By Caroline Kwasnicki

We are living in difficult times. The planet is continuously warning us about the impacts of our actions. Extreme droughts, floods, hurricanes and high temperatures are happening all over the world. Climate change doesn’t choose its targets, it hits everyone, everywhere. But there’s no doubt the size and strength of the damages are uneven: some communities are more sensitive to these catastrophes than others, and many times they are the ones that have done the least to cause the problem. We cannot just look for ourselves and believe that problems are far from us. We need to think together and unite our skills to find solutions that prioritize a more sustainable and just future for ourselves and for our – only – home.

An inspiring example that proves that it is possible to unite distinct areas of knowledge for a common cause is What Design Can Do (WDCD), an event that happened last week in São Paulo, Brazil.

WDCD was born in Holland in 2011 and has happened in Brazil since 2015. It’s goal is to promote design as a tool for transforming society, mobilizing the creative community to foster these social changes.

Climate change is no longer just an environmental issue. It is a global crisis, and it requires us all to think outside the box, outside the climatic bubble. That’s the challenge!

During two days, people from diverse areas of work came together to debate about the causes and consequences of climate change, and the power of design and architecture to promote solutions. Real projects have also been presented.

Naresh Ramchandani, co-founder of environmental NGO Do The Green Thing, Nicole Oliveira, environmental activist and director of 350.org Brazil and Latin America, and Elizabeth Mckeon, head of strategy at the IKEA Foundation, participated of the panel discussion entitled “Is media still our ally?”.

Nicole addressed examples of climate events and how our choices impact the world. She explained how her job at 350.org works and how climate activism is important in the fight against fossil fuels and against the Brazilian government backsliding, that insists on stimulating the most polluting industry in the world. “We do not need fossil fuels. We have enough clean energy”, she said.

Here you can watch the livestream we did on our Facebook page during the debate.

WDCD female representativeness

Gender inequality is the source of many forms of discrimination, abuse, violence and exploration, and it was also addressed during WDCD. For Nicole, a feminist activist herself, the presence of many women in the forum was a victory in the fight for equity. “It is gratifying to participate in an event that embraces the feminist cause. It was an honor to debate alongside other such competent and professional women in their respective fields”, she commented.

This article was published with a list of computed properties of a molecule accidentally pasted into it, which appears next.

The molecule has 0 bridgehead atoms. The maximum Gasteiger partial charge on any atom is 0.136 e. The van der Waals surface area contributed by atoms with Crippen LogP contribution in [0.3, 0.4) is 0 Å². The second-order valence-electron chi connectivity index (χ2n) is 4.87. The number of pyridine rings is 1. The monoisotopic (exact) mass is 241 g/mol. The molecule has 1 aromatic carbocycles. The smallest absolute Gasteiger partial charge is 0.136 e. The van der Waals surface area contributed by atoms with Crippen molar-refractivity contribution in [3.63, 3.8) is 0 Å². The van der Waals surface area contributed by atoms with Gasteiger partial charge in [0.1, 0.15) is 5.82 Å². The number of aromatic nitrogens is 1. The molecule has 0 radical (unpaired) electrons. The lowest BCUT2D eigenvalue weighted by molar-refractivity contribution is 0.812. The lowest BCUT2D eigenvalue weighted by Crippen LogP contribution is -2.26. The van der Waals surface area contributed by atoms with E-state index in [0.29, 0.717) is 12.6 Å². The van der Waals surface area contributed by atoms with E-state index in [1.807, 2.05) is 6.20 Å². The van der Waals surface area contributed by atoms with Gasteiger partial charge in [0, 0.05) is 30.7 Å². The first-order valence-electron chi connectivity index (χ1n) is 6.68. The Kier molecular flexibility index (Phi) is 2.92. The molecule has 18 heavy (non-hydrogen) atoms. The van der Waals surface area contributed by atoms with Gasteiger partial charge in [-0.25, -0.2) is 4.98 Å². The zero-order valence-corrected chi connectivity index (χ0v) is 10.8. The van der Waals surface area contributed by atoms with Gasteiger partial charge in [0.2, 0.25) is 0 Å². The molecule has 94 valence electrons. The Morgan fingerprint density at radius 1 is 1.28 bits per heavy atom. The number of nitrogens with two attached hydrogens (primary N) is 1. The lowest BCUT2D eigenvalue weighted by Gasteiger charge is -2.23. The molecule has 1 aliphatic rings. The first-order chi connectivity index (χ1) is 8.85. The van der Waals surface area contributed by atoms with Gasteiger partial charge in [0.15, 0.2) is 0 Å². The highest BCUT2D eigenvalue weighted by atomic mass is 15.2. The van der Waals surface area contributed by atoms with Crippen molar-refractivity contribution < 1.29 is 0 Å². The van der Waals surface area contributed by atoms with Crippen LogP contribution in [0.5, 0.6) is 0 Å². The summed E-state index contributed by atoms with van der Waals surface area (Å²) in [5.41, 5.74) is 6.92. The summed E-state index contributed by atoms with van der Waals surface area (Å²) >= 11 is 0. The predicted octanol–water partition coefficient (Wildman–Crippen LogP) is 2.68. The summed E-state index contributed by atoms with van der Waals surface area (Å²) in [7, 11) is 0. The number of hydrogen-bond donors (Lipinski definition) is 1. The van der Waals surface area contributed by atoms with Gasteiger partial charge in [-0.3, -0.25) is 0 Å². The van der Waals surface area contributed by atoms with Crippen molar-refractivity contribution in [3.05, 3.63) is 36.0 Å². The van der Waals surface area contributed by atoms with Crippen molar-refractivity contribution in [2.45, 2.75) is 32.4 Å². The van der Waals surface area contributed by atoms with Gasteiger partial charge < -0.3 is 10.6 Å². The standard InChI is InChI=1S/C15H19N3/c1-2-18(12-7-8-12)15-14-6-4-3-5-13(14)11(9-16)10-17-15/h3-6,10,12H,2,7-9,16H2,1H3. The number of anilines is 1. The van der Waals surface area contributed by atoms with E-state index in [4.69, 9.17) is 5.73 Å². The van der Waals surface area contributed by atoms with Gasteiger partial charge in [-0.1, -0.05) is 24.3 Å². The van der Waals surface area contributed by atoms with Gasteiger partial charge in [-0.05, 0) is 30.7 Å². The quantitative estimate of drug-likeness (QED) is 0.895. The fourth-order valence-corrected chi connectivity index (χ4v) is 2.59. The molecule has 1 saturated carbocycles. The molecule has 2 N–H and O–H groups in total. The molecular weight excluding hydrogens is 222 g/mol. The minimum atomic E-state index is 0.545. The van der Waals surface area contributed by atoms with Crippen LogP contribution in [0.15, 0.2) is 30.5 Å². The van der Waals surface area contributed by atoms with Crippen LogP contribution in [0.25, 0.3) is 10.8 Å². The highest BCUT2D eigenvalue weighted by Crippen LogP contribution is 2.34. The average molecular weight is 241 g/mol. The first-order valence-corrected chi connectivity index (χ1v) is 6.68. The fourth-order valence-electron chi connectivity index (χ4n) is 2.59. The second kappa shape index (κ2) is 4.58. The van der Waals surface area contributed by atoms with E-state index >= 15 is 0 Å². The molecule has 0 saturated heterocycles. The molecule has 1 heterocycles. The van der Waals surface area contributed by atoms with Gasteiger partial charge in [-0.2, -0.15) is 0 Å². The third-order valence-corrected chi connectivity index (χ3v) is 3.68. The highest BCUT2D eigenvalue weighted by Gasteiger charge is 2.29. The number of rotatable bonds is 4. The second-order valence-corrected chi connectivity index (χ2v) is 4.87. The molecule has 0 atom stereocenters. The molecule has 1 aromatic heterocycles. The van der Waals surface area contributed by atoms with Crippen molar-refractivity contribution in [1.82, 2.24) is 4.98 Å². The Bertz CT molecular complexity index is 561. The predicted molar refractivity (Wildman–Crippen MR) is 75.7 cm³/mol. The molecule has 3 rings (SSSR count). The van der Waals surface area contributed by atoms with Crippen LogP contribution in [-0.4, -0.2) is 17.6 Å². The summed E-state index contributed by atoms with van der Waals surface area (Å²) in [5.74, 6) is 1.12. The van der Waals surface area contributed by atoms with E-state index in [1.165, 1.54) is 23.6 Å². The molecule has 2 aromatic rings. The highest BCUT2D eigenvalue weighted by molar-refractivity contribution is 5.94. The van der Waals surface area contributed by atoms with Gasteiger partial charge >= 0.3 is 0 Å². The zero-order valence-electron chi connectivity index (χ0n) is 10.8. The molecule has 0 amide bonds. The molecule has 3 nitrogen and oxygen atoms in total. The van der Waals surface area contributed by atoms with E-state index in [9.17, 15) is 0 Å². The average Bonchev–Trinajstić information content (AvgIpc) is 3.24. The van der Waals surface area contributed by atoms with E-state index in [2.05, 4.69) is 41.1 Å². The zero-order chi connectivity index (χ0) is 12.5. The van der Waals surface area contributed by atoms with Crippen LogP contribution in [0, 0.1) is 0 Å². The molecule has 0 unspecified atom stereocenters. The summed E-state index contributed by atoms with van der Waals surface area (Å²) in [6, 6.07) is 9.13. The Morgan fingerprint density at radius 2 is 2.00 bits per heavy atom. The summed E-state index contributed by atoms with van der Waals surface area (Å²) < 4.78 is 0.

All around the world, women play a central role on fighting against climate change and for more sustainable economic systems. According to the UN, women’s participation at the political level, for example, has resulted in greater responsiveness to citizen’s needs and at the local level women’s leadership has improved outcomes of climate related projects and policies.

Climate Action Challenge

In addition to mitigating the effects and designing solutions that contribute to the reduction of carbon emissions, in order to combat global warming, we must also adapt to the reality of the inevitable impacts of climate change. And here design and architecture can play key roles.

With this proposal, the Climate Action Challenge 2017 – a global design competition – has invited the creative community, among students, professionals and startups, to propose projects and solutions that address the impacts of climate change. The challenge received 384 entries from 70 countries. See below some of the winning projects of this edition – to see the full list visit the WDCD website.

Dronecoria: Have you ever imagined thousands of people being able to plant thousands of trees? This is an automatic reforestation project, which uses drones to disperse seeds into expanded clay balls.

The Children’s Scrappy News Service: is an improvised news service, made by children for children, that seeks to solve the world’s problems by taking one step at a time.

And have you stopped to think about how your area of ​​action can contribute to building a sustainable and fair future for all? Join us on this journey. We can build a Fossil Free world and fight climate change together. We want – and need to – prevent the development of any new project involving coal, oil and gas, and accelerate the transition to 100% renewable, free, clean and fair energy for all. Join us!

FacebookTwitter
sigh